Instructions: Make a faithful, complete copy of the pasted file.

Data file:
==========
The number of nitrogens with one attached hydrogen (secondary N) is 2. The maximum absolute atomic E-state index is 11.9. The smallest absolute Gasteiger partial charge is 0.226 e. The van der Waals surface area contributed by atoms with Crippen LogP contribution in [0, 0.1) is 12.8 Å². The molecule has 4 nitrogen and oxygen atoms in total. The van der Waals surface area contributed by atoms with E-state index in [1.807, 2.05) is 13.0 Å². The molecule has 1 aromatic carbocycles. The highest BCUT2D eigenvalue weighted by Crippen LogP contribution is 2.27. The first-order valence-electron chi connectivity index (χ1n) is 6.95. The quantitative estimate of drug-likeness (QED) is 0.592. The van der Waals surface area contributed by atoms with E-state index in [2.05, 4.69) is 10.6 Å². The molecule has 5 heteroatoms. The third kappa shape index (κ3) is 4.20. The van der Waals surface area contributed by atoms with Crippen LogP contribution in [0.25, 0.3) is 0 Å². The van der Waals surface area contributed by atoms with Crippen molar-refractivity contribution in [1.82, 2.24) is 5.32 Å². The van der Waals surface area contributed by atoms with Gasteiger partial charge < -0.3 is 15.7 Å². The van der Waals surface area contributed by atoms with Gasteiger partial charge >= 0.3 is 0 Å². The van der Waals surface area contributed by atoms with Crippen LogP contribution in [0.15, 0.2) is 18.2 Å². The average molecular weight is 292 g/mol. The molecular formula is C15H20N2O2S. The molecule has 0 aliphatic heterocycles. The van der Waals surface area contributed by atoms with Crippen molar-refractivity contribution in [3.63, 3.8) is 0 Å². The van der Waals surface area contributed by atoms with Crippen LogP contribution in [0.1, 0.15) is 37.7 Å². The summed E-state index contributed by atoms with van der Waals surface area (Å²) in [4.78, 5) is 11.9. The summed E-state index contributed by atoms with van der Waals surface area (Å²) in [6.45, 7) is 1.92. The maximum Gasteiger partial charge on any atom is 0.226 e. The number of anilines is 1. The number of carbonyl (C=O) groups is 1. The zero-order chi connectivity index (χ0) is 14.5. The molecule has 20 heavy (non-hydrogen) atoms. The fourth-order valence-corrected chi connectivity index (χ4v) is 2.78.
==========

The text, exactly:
The number of nitrogens with one attached hydrogen (secondary N) is 2. The maximum absolute atomic E-state index is 11.9. The smallest absolute Gasteiger partial charge is 0.226 e. The van der Waals surface area contributed by atoms with Crippen LogP contribution in [0, 0.1) is 12.8 Å². The molecule has 4 nitrogen and oxygen atoms in total. The van der Waals surface area contributed by atoms with E-state index in [1.807, 2.05) is 13.0 Å². The molecule has 1 aromatic carbocycles. The highest BCUT2D eigenvalue weighted by Crippen LogP contribution is 2.27. The first-order valence-electron chi connectivity index (χ1n) is 6.95. The quantitative estimate of drug-likeness (QED) is 0.592. The van der Waals surface area contributed by atoms with E-state index in [2.05, 4.69) is 10.6 Å². The molecule has 5 heteroatoms. The third kappa shape index (κ3) is 4.20. The van der Waals surface area contributed by atoms with Crippen LogP contribution in [0.25, 0.3) is 0 Å². The van der Waals surface area contributed by atoms with Crippen molar-refractivity contribution in [1.82, 2.24) is 5.32 Å². The van der Waals surface area contributed by atoms with Gasteiger partial charge < -0.3 is 15.7 Å². The van der Waals surface area contributed by atoms with Gasteiger partial charge >= 0.3 is 0 Å². The van der Waals surface area contributed by atoms with Crippen LogP contribution in [0.15, 0.2) is 18.2 Å². The average molecular weight is 292 g/mol. The molecular formula is C15H20N2O2S. The molecule has 0 aliphatic heterocycles. The van der Waals surface area contributed by atoms with Crippen molar-refractivity contribution in [3.63, 3.8) is 0 Å². The van der Waals surface area contributed by atoms with Crippen LogP contribution in [0.1, 0.15) is 37.7 Å². The summed E-state index contributed by atoms with van der Waals surface area (Å²) in [4.78, 5) is 11.9. The summed E-state index contributed by atoms with van der Waals surface area (Å²) in [6.45, 7) is 1.92. The maximum Gasteiger partial charge on any atom is 0.226 e. The number of anilines is 1. The number of carbonyl (C=O) groups is 1. The zero-order chi connectivity index (χ0) is 14.5. The molecule has 20 heavy (non-hydrogen) atoms. The fourth-order valence-corrected chi connectivity index (χ4v) is 2.78.